Smith needed to learn all this to win over his initially reluctant coach, who might never have given him the chance if Zwick had stayed healthy. Back in those days, Tressel seemed to withhold praise for Smith purposely, even after a spectacular game—his 386 yards of total offense against Michigan in ’04, for example. But if Tressel’s standoffishness nagged at him, Smith didn’t let on. In fact, he mimicked his coach by giving exceedingly dull quotes before and after games. The brash, opinionated Smith quickly disappeared. Smith says he’s “learned a lot and grown up. But along those lines, anytime you do some kind of a soul-search and change in that way, you do in turn become a different person.”
Frey, who remembers trying to encourage a frustrated Smith two or three years ago, is thrilled about Smith’s progress. “I’m just so proud of Troy because, like a number of guys, he stumbled early in his career,” he says. “But he grew from that, and that made him even stronger.”
About whether there are any traces of the old Smith still lingering, Ginn Sr. says, “I would say that person is gone.” He compares the transformation to someone who has found religion and declares, “I’m living my life in a different manner.”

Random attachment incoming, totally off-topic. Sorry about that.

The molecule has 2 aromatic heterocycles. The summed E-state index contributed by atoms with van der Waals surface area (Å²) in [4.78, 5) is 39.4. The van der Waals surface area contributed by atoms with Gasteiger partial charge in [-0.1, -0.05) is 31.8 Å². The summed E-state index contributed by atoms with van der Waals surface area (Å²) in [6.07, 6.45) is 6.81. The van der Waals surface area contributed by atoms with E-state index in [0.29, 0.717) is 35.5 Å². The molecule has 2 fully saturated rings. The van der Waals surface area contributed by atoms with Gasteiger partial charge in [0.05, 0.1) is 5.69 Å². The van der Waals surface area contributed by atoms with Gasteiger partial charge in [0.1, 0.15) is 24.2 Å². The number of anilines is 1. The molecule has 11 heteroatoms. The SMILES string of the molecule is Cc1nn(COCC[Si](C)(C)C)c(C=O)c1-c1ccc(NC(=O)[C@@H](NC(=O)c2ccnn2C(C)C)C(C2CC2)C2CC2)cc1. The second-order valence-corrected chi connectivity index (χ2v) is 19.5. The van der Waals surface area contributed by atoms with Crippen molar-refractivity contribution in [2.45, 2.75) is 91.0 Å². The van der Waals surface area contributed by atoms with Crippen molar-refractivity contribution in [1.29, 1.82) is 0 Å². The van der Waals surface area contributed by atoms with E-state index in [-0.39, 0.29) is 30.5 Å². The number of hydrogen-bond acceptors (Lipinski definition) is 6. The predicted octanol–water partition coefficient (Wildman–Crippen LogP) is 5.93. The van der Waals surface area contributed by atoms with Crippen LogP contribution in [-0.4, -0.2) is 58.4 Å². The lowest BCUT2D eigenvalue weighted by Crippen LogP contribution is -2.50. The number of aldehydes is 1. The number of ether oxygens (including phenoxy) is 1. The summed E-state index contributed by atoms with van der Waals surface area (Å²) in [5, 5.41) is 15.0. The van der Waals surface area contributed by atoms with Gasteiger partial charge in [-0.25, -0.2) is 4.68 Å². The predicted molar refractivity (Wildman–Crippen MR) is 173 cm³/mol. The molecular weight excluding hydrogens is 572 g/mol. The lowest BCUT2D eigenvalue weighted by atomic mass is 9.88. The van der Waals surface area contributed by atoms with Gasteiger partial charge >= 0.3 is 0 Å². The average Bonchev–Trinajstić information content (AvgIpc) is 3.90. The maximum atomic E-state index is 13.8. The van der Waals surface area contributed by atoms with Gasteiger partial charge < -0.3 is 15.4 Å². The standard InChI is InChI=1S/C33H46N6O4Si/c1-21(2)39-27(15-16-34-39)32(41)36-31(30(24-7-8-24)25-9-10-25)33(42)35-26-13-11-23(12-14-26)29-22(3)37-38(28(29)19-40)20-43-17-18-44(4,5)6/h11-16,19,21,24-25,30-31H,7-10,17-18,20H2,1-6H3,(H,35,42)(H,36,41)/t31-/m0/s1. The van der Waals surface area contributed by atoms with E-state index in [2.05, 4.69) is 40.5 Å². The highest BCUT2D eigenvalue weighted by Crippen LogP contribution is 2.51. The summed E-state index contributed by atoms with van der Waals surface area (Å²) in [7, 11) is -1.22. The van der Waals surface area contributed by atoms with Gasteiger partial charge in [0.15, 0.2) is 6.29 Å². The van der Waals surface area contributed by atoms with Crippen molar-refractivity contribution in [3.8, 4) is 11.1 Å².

There might have been a hint, though, of the unpolished Smith in the third quarter on Nov. 18. His intercepted pass set up a Michigan field goal that cut OSU’s lead to four points; it felt as if momentum had shifted. Caught by the cameras while sitting alone on the bench, he appeared unresponsive to his teammates’ efforts to buck him up. Fans could have been excused for wondering whether the unflappable leader finally had lost his confidence.
“I was just focused,” Smith says now. “That face and that demeanor that I had at that time was a serious one. It wasn’t that I was down. You can’t get down in a situation like that. You can’t run from the pain. You gotta go towards it.” And so he did. In the fourth quarter, Smith led the offense on an 83-yard drive, culminating with a laser beam of a pass to Brian Robiskie in the end zone to seal OSU’s win.
And at that moment Troy Smith made you happy.
Dan Williamson is a senior writer for Columbus Monthly.